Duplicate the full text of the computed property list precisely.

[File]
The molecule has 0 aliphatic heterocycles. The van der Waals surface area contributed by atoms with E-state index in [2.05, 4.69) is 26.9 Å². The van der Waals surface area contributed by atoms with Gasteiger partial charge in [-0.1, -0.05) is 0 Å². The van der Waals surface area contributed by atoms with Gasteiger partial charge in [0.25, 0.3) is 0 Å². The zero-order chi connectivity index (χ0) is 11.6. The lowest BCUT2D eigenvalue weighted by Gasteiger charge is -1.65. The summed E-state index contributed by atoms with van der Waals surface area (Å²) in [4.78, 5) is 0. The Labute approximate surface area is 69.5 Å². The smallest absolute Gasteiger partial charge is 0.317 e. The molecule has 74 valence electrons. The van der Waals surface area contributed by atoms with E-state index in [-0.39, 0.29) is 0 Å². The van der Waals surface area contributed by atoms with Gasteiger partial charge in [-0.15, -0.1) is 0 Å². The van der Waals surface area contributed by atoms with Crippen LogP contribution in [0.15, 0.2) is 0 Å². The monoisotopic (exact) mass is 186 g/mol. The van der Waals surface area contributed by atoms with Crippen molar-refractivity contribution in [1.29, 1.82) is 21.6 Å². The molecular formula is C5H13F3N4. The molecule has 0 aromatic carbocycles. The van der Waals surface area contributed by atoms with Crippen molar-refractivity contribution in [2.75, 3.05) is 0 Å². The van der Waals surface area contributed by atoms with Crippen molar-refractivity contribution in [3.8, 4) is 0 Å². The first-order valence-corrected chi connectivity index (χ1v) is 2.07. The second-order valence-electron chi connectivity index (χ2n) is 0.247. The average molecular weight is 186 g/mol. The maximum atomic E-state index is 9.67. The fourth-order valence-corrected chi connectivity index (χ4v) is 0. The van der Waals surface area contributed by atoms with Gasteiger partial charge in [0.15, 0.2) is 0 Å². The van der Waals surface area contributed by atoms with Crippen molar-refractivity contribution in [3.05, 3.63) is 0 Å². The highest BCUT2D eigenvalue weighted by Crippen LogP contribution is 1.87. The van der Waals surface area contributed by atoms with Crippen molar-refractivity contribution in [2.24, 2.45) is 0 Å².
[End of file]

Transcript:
The molecule has 0 aliphatic heterocycles. The van der Waals surface area contributed by atoms with E-state index in [2.05, 4.69) is 26.9 Å². The van der Waals surface area contributed by atoms with Gasteiger partial charge in [-0.1, -0.05) is 0 Å². The van der Waals surface area contributed by atoms with Gasteiger partial charge in [0.25, 0.3) is 0 Å². The zero-order chi connectivity index (χ0) is 11.6. The lowest BCUT2D eigenvalue weighted by Gasteiger charge is -1.65. The summed E-state index contributed by atoms with van der Waals surface area (Å²) in [4.78, 5) is 0. The Labute approximate surface area is 69.5 Å². The smallest absolute Gasteiger partial charge is 0.317 e. The molecule has 74 valence electrons. The van der Waals surface area contributed by atoms with E-state index in [-0.39, 0.29) is 0 Å². The van der Waals surface area contributed by atoms with Gasteiger partial charge in [-0.15, -0.1) is 0 Å². The van der Waals surface area contributed by atoms with Crippen LogP contribution in [0.15, 0.2) is 0 Å². The monoisotopic (exact) mass is 186 g/mol. The van der Waals surface area contributed by atoms with Crippen molar-refractivity contribution in [1.29, 1.82) is 21.6 Å². The molecular formula is C5H13F3N4. The molecule has 0 aromatic carbocycles. The van der Waals surface area contributed by atoms with Crippen molar-refractivity contribution in [2.75, 3.05) is 0 Å². The van der Waals surface area contributed by atoms with Crippen molar-refractivity contribution in [3.8, 4) is 0 Å². The first-order valence-corrected chi connectivity index (χ1v) is 2.07. The second-order valence-electron chi connectivity index (χ2n) is 0.247. The average molecular weight is 186 g/mol. The maximum atomic E-state index is 9.67. The fourth-order valence-corrected chi connectivity index (χ4v) is 0. The van der Waals surface area contributed by atoms with Gasteiger partial charge in [0.15, 0.2) is 0 Å². The van der Waals surface area contributed by atoms with Crippen molar-refractivity contribution in [3.05, 3.63) is 0 Å². The highest BCUT2D eigenvalue weighted by Crippen LogP contribution is 1.87. The van der Waals surface area contributed by atoms with Crippen molar-refractivity contribution in [2.24, 2.45) is 0 Å².